Surgical Electrode Mat Endorsed for NHS Use by U.K. Cost Agency

An electrical mat that reduces the likelihood of burns for patients undergoing electrosurgery has been recommended for use in the U.K.’s National Health Service.

The technology, known as the Mega Soft Patient Return Electrode, received positive guidance from the National Institute for Health and Clinical Excellence, a body that advises the NHS on cost-effective medical treatments. The mat is developed by Draper, Utah-based Megadyne Medical Products Inc., a closely held company established in 1986.

Mega Soft is deployed during surgical procedures which use electric currents to cauterize cuts and reduce bleeding from incisions. The mat, which lies underneath the patient, completes the electrical circuit between the patient and electrical source, eliminating the need for electrode stickers to be placed on the skin.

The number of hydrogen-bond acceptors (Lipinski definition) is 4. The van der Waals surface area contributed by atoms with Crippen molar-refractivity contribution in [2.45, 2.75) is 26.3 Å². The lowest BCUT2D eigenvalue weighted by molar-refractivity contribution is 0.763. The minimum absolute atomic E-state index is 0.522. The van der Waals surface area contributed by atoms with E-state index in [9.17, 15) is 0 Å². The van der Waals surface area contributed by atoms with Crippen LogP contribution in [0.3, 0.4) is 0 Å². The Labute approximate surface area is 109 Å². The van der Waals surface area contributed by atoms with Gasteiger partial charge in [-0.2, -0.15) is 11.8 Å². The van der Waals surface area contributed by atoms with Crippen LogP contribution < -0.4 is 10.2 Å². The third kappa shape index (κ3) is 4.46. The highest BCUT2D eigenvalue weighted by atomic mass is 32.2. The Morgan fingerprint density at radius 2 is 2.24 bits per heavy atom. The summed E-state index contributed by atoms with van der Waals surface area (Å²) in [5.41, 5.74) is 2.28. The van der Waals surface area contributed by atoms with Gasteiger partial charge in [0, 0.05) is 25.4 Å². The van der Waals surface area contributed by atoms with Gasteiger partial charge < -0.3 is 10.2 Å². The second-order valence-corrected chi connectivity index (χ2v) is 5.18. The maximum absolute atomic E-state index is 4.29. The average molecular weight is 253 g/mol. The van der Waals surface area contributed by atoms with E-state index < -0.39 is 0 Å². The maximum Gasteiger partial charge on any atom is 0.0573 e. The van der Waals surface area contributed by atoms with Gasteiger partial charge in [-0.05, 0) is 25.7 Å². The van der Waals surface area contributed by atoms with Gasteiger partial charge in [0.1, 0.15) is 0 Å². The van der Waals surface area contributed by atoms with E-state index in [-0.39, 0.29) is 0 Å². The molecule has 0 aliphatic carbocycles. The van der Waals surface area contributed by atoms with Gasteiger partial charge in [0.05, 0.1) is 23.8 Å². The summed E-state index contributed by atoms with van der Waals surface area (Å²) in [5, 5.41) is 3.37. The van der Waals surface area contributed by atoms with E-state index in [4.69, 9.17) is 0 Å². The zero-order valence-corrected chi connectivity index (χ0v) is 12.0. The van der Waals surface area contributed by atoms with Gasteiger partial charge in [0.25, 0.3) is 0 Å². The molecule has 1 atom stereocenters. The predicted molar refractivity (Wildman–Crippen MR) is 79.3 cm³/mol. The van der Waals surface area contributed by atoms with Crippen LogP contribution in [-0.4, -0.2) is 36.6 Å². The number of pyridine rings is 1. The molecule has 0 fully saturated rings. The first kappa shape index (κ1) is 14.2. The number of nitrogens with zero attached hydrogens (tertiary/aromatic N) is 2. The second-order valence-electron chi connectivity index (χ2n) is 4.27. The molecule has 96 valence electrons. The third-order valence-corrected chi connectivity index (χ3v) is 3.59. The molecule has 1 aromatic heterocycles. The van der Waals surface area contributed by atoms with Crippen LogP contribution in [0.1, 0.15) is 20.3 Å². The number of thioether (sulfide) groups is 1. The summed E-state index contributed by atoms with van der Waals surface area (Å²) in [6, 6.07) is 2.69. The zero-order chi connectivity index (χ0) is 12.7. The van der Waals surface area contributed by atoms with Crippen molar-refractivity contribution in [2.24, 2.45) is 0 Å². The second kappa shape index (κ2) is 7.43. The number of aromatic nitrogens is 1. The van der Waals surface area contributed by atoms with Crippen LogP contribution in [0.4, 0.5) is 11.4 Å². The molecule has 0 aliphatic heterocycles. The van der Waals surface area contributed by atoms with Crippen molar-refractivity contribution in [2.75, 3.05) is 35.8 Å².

The electrode can provide benefits to patients with fragile skin Carole Longson, director of NICE’s Health Technology Evaluation Center, said in a statement today. “There are also possible benefits for theater staff in terms of convenience and reduced setting-up time,” said Longson.

NICE, which first began to evaluate the technology in September, calculates the cost of the reusable mats at 1,900 pounds ($3,000) each. Positive guidance from the London-based agency helps speed the adoption of new treatments across the 168 NHS hospital trusts in England.

Megadyne also produces blade electrodes and generators, according to the company’s website. The Mega Soft electrode can be used for as long as 24 months, according to NICE.

To contact the reporter on this story: Mehreen Khan in London at

To contact the editor responsible for this story: Phil Serafino at

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